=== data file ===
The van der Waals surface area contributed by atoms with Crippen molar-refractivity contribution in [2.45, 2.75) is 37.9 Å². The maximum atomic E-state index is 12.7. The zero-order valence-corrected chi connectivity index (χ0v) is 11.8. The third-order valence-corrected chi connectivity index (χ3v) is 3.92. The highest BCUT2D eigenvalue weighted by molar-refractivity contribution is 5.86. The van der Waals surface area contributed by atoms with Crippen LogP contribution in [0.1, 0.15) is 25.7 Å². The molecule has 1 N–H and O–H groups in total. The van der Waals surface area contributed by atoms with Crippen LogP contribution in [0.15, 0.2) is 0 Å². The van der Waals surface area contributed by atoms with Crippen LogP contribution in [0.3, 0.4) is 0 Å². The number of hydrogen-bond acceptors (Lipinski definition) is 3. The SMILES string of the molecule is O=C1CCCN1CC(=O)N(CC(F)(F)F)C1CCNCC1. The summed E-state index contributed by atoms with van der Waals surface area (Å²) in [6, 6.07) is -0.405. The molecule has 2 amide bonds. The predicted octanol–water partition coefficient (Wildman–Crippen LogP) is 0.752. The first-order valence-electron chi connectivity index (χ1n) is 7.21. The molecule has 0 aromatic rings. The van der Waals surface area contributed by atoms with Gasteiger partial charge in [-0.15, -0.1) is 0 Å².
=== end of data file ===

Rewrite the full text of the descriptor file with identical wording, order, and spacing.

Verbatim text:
The van der Waals surface area contributed by atoms with Crippen molar-refractivity contribution in [2.45, 2.75) is 37.9 Å². The maximum atomic E-state index is 12.7. The zero-order valence-corrected chi connectivity index (χ0v) is 11.8. The third-order valence-corrected chi connectivity index (χ3v) is 3.92. The highest BCUT2D eigenvalue weighted by molar-refractivity contribution is 5.86. The van der Waals surface area contributed by atoms with Crippen LogP contribution in [0.1, 0.15) is 25.7 Å². The molecule has 1 N–H and O–H groups in total. The van der Waals surface area contributed by atoms with Crippen LogP contribution in [0.15, 0.2) is 0 Å². The van der Waals surface area contributed by atoms with Crippen LogP contribution in [0.3, 0.4) is 0 Å². The number of hydrogen-bond acceptors (Lipinski definition) is 3. The SMILES string of the molecule is O=C1CCCN1CC(=O)N(CC(F)(F)F)C1CCNCC1. The summed E-state index contributed by atoms with van der Waals surface area (Å²) in [6, 6.07) is -0.405. The molecule has 2 amide bonds. The predicted octanol–water partition coefficient (Wildman–Crippen LogP) is 0.752. The first-order valence-electron chi connectivity index (χ1n) is 7.21. The molecule has 0 aromatic rings. The van der Waals surface area contributed by atoms with Gasteiger partial charge in [-0.15, -0.1) is 0 Å².